PURPOSE OF REVIEW: An associative and mechanistic link between chronic obstructive pulmonary disease (COPD) and lung cancer has long been suspected. This review describes the current understanding of the incidence, mechanism of association, treatment options, and outcome for lung cancer with COPD. RECENT FINDINGS: COPD patients have an increased risk of lung cancer that is independent of smoking. New evidence suggests that there is an inverse relationship between the severity of airflow obstruction and the risk of lung cancer. Chronic inflammation associated with COPD may play a role in the development of lung cancer, and targeting airway inflammation with inhaled corticosteroids has been suggested as a possible preventive strategy. Although surgical lobectomy remains the standard of care for early stage lung cancer, less invasive approaches such as sublobar resection, stereotactic body radiation therapy, and radiofrequency ablation are promising techniques for patients with limited pulmonary reserve. SUMMARY: Progress is being made in identifying mechanistic links between COPD and lung cancer, which may lead to novel therapeutic strategies for both disorders. Patients with COPD are likely to benefit from less-invasive surgical and nonsurgical treatment strategies for lung cancer, but further study is needed to determine the safety and efficacy of these procedures.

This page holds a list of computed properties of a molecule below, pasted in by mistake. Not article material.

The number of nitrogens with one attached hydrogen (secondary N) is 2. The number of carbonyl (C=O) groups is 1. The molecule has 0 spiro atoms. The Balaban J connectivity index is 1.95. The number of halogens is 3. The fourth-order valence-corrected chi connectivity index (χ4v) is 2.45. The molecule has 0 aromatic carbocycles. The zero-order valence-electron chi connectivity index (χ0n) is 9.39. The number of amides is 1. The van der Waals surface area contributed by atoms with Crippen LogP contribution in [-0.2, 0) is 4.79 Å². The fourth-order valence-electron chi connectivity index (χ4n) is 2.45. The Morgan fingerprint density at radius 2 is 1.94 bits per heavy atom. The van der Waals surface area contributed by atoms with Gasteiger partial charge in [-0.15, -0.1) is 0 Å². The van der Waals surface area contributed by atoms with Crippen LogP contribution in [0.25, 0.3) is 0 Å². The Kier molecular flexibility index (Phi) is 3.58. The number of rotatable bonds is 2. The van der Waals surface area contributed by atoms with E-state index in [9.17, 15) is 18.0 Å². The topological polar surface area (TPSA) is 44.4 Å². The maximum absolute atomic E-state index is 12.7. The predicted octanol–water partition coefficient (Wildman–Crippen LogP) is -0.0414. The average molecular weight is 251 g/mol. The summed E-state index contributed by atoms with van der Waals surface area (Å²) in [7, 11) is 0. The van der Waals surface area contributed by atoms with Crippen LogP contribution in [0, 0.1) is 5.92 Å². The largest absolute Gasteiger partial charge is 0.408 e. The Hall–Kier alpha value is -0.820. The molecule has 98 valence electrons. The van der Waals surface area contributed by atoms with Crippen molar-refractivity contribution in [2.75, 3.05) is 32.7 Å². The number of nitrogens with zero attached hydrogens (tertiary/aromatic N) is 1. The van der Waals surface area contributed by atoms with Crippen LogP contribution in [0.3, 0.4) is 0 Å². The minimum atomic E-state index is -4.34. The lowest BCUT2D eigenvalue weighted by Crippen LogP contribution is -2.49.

- chronic obstructive pulmonary disease
- lung cancer
ASJC Scopus subject areas
- Pulmonary and Respiratory Medicine